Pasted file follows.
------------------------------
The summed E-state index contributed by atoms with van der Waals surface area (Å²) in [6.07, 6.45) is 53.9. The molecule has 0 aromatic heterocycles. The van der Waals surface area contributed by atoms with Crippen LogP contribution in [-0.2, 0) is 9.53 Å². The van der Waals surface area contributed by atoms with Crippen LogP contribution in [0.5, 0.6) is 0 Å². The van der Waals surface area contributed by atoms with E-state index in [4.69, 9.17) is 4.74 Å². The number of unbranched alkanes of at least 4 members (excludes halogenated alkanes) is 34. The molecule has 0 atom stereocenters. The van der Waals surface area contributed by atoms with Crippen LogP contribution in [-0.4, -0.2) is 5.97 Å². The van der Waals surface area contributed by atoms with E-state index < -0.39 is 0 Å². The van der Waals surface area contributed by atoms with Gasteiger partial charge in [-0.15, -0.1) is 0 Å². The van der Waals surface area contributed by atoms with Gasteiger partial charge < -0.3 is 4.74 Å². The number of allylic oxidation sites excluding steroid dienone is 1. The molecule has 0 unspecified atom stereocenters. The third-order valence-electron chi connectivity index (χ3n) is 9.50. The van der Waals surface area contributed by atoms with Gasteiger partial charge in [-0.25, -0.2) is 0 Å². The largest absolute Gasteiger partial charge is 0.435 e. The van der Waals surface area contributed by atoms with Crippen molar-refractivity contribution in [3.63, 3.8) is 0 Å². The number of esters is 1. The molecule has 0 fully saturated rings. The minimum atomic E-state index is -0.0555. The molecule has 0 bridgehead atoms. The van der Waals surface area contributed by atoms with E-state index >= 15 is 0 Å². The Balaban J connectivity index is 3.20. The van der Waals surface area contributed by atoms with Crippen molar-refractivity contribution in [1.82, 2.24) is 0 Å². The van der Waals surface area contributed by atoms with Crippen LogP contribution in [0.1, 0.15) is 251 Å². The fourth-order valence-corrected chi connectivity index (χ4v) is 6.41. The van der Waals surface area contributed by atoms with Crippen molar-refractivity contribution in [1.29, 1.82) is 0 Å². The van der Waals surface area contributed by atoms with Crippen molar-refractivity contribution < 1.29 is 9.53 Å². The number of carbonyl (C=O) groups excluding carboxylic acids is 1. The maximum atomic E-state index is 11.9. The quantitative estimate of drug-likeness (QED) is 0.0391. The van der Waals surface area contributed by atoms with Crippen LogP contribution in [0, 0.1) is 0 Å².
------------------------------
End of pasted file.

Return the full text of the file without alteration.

The summed E-state index contributed by atoms with van der Waals surface area (Å²) in [6.07, 6.45) is 53.9. The molecule has 0 aromatic heterocycles. The van der Waals surface area contributed by atoms with Crippen LogP contribution in [-0.2, 0) is 9.53 Å². The van der Waals surface area contributed by atoms with Crippen LogP contribution in [0.5, 0.6) is 0 Å². The van der Waals surface area contributed by atoms with E-state index in [4.69, 9.17) is 4.74 Å². The number of unbranched alkanes of at least 4 members (excludes halogenated alkanes) is 34. The molecule has 0 atom stereocenters. The van der Waals surface area contributed by atoms with Crippen LogP contribution in [-0.4, -0.2) is 5.97 Å². The van der Waals surface area contributed by atoms with E-state index < -0.39 is 0 Å². The van der Waals surface area contributed by atoms with Gasteiger partial charge in [-0.15, -0.1) is 0 Å². The van der Waals surface area contributed by atoms with Gasteiger partial charge < -0.3 is 4.74 Å². The number of allylic oxidation sites excluding steroid dienone is 1. The molecule has 0 unspecified atom stereocenters. The third-order valence-electron chi connectivity index (χ3n) is 9.50. The van der Waals surface area contributed by atoms with Gasteiger partial charge in [-0.25, -0.2) is 0 Å². The largest absolute Gasteiger partial charge is 0.435 e. The van der Waals surface area contributed by atoms with Crippen molar-refractivity contribution in [3.63, 3.8) is 0 Å². The number of esters is 1. The molecule has 0 fully saturated rings. The minimum atomic E-state index is -0.0555. The molecule has 0 bridgehead atoms. The van der Waals surface area contributed by atoms with E-state index >= 15 is 0 Å². The Balaban J connectivity index is 3.20. The van der Waals surface area contributed by atoms with Crippen molar-refractivity contribution in [1.82, 2.24) is 0 Å². The van der Waals surface area contributed by atoms with Crippen LogP contribution in [0.1, 0.15) is 251 Å². The fourth-order valence-corrected chi connectivity index (χ4v) is 6.41. The van der Waals surface area contributed by atoms with Crippen molar-refractivity contribution in [1.29, 1.82) is 0 Å². The van der Waals surface area contributed by atoms with Crippen molar-refractivity contribution < 1.29 is 9.53 Å². The number of carbonyl (C=O) groups excluding carboxylic acids is 1. The maximum atomic E-state index is 11.9. The quantitative estimate of drug-likeness (QED) is 0.0391. The van der Waals surface area contributed by atoms with Crippen LogP contribution in [0, 0.1) is 0 Å².